IDEAS home Printed from
   My bibliography  Save this article

The causal effects of survivors’ benefits on health status and poverty of widows in Turkey: Evidence from Bayesian Networks


  • Ozdamar, Oznur
  • Giovanis, Eleftherios


This study examines the effects of survivor benefits on health status and wealth in households of widowed mothers. The analysis relies on the cross-sectional Income and Living Conditions Survey (ILCS) in Turkey over the period 2006–2012. We apply Ordered Logit and Probit models, and we propose the Bayesian Network (BN) framework to explore the causal effects of survivor benefits using observational data. The results show that the widowed mothers who receive the benefits are more likely to report higher levels of health status by 0.11 units on a scale between 1–5. In addition, their wealth is improved. For the sample of the survivor benefit claimants, the effects of the benefits are positive, and they improve health status by about 6 per cent.

Suggested Citation

  • Ozdamar, Oznur & Giovanis, Eleftherios, 2017. "The causal effects of survivors’ benefits on health status and poverty of widows in Turkey: Evidence from Bayesian Networks," Economic Analysis and Policy, Elsevier, vol. 53(C), pages 46-61.
  • Handle: RePEc:eee:ecanpo:v:53:y:2017:i:c:p:46-61
    DOI: 10.1016/j.eap.2016.11.001

    Download full text from publisher

    File URL:
    Download Restriction: Full text for ScienceDirect subscribers only

    As the access to this document is restricted, you may want to search for a different version of it.

    References listed on IDEAS

    1. Gary R. Lee & Alfred DeMaris & Stefoni Bavin & Rachel Sullivan, 2001. "Gender Differences in the Depressive Effect of Widowhood in Later Life," Journals of Gerontology: Series B, Gerontological Society of America, vol. 56(1), pages 56-61.
    2. Jurg Siegenthaler, 1996. "Poverty Among Single Elderly Women Under Different Systems of Old-Age Security: A Comparative Review," LIS Working papers 149, LIS Cross-National Data Center in Luxembourg.
    3. van der Meer, Joost B. W. & Mackenbach, Johan P., 1999. "The care and course of diabetes: differences according to level of education," Health Policy, Elsevier, vol. 46(2), pages 127-141, January.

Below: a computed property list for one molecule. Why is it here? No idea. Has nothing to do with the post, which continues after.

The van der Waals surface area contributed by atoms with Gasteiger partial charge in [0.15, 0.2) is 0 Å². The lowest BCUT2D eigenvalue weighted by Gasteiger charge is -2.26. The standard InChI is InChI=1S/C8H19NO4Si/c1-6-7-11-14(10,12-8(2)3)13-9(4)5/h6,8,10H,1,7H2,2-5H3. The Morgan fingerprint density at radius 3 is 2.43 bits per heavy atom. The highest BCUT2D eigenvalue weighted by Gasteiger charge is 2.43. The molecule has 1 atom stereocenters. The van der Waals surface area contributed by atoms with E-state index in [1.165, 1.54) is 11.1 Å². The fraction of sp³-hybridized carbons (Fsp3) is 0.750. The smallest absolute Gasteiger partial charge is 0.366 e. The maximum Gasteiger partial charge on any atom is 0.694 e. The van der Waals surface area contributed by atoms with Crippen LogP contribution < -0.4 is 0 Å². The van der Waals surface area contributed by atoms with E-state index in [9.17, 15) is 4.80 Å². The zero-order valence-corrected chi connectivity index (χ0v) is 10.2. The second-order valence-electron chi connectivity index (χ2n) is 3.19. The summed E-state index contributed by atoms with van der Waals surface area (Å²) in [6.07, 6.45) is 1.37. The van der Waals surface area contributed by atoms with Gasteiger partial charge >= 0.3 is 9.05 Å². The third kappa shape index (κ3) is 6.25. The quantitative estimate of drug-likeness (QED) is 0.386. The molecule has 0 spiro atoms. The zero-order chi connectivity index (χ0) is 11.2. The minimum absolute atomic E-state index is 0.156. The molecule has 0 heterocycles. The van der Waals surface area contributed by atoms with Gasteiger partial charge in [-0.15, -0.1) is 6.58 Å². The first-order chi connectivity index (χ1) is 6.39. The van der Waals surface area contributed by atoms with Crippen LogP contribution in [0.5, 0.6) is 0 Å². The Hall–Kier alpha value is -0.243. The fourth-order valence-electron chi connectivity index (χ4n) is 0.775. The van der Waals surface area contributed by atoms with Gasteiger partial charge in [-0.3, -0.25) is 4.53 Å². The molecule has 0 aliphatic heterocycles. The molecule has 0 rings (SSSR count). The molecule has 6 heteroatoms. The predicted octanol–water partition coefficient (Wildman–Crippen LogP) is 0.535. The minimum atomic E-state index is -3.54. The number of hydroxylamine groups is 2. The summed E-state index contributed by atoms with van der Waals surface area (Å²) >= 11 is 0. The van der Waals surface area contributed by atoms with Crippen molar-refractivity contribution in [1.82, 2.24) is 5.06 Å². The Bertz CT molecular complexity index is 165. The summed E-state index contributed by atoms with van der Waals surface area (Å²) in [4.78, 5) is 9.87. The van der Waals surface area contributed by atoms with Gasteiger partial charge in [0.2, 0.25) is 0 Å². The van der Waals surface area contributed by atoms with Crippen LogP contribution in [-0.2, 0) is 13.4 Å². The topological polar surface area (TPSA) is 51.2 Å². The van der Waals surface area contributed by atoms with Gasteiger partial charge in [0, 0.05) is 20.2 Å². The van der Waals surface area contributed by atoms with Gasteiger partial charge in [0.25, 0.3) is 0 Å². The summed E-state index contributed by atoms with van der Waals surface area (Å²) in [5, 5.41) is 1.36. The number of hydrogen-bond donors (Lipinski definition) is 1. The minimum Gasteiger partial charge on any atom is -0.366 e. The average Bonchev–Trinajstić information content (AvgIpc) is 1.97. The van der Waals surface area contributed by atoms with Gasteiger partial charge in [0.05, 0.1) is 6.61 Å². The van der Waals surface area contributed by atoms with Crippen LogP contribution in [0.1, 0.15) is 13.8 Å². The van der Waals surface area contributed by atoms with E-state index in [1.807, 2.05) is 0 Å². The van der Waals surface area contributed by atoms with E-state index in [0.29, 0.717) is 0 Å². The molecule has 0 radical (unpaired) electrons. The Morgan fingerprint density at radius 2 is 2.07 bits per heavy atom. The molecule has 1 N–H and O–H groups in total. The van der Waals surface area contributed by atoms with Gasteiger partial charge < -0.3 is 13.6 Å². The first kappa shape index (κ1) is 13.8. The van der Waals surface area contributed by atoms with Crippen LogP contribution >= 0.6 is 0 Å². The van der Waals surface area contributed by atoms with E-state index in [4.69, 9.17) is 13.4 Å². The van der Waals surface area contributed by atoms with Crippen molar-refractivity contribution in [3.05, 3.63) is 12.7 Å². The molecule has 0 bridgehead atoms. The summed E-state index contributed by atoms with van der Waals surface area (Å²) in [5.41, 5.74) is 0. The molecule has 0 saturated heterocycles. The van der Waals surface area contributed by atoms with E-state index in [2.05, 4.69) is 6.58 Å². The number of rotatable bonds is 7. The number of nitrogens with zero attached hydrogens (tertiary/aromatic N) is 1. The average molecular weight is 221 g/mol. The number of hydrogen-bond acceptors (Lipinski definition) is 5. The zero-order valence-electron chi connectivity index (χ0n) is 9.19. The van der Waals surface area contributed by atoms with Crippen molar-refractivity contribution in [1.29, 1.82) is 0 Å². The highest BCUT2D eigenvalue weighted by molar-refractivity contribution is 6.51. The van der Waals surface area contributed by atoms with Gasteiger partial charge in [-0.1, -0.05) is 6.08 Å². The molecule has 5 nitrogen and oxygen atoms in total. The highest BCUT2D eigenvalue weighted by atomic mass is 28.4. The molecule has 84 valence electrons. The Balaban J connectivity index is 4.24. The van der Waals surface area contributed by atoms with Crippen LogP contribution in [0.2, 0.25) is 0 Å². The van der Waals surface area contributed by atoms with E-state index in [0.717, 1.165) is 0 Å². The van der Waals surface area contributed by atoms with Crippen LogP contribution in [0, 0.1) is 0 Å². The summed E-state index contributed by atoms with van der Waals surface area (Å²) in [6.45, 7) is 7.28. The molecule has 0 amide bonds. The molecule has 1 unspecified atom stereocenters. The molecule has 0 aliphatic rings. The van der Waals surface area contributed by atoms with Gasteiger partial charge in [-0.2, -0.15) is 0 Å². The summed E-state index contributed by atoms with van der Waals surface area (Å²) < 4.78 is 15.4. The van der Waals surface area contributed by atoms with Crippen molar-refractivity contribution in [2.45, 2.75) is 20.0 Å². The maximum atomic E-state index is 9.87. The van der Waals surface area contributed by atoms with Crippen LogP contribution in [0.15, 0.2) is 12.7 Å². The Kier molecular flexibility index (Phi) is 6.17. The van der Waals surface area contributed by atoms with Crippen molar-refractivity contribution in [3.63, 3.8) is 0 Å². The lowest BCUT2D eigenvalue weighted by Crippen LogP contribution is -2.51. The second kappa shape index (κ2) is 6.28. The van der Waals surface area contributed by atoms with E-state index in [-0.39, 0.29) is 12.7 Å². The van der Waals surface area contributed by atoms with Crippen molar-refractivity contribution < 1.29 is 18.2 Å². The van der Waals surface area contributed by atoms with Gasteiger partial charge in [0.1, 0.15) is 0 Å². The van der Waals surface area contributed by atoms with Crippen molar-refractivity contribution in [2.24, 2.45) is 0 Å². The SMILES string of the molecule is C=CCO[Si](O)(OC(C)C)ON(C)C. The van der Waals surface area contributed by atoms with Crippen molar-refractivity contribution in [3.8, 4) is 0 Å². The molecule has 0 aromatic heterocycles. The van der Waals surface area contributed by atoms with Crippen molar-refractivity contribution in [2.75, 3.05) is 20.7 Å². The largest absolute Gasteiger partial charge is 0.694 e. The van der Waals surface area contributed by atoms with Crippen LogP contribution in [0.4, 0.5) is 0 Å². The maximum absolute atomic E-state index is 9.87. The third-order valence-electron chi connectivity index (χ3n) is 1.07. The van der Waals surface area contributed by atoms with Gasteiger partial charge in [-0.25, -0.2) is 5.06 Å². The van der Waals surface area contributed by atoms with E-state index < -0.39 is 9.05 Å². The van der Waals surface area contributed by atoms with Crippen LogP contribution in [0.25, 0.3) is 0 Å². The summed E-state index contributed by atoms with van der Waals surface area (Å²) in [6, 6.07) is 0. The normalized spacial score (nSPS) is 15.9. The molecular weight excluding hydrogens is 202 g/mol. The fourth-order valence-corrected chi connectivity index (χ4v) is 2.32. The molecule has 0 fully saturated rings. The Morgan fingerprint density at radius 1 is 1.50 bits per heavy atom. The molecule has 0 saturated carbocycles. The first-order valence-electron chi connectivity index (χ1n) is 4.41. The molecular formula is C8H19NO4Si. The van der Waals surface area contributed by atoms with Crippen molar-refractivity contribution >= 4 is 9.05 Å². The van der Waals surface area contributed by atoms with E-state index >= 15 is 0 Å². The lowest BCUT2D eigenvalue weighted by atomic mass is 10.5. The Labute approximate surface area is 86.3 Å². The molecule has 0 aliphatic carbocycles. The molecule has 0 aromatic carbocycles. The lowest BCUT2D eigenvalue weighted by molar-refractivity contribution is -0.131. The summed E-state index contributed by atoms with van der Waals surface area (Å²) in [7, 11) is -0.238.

4. Burcay Erus & Nazli Aktakke, 2012. "Impact of healthcare reforms on out-of-pocket health expenditures in Turkey for public insurees," The European Journal of Health Economics, Springer;Deutsche Gesellschaft für Gesundheitsökonomie (DGGÖ), vol. 13(3), pages 337-346, June.
    5. Ozdamar, Oznur & Giovanis, Eleftherios, 2014. "Valuing the Effects of Air and Noise Pollution on Health Status in Turkey," MPRA Paper 59992, University Library of Munich, Germany.
    6. repec:eee:ecomod:v:203:y:2007:i:3:p:312-318 is not listed on IDEAS
    7. Heckman, James, 2013. "Sample selection bias as a specification error," Applied Econometrics, Publishing House "SINERGIA PRESS", vol. 31(3), pages 129-137.
    8. Khanam, Rasheda & Nghiem, Son & Connelly, Luke, 2016. "The effects of parental leave on child health and postnatal care: Evidence from Australia," Economic Analysis and Policy, Elsevier, vol. 49(C), pages 17-29.
    9. Sabates, Ricardo & Feinstein, Leon, 2006. "The role of education in the uptake of preventative health care: The case of cervical screening in Britain," Social Science & Medicine, Elsevier, vol. 62(12), pages 2998-3010, June.
    10. Waldron, Ingrid & Hughes, Mary Elizabeth & Brooks, Tracy L., 1996. "Marriage protection and marriage selection--Prospective evidence for reciprocal effects of marital status and health," Social Science & Medicine, Elsevier, vol. 43(1), pages 113-123, July.
    11. Robert Haveman & Barbara Wolfe & James Spaulding, 1991. "Childhood events and circumstances influencing high school completion," Demography, Springer;Population Association of America (PAA), vol. 28(1), pages 133-157, February.
    12. Avis, Nancy E. & Brambilla, Donald J. & Vass, Kerstin & McKinlay, John B., 1991. "The effect of widowhood on health: A prospective analysis from the Massachusetts women's health study," Social Science & Medicine, Elsevier, vol. 33(9), pages 1063-1070, January.
    Full references (including those not matched with items on IDEAS)


    All material on this site has been provided by the respective publishers and authors. You can help correct errors and omissions. When requesting a correction, please mention this item's handle: RePEc:eee:ecanpo:v:53:y:2017:i:c:p:46-61. See general information about how to correct material in RePEc.

    For technical questions regarding this item, or to correct its authors, title, abstract, bibliographic or download information, contact: (Dana Niculescu). General contact details of provider: .

    If you have authored this item and are not yet registered with RePEc, we encourage you to do it here. This allows to link your profile to this item. It also allows you to accept potential citations to this item that we are uncertain about.

    If CitEc recognized a reference but did not link an item in RePEc to it, you can help with this form .

    If you know of missing items citing this one, you can help us creating those links by adding the relevant references in the same way as above, for each refering item. If you are a registered author of this item, you may also want to check the "citations" tab in your RePEc Author Service profile, as there may be some citations waiting for confirmation.

    Please note that corrections may take a couple of weeks to filter through the various RePEc services.

    IDEAS is a RePEc service hosted by the Research Division of the Federal Reserve Bank of St. Louis . RePEc uses bibliographic data supplied by the respective publishers.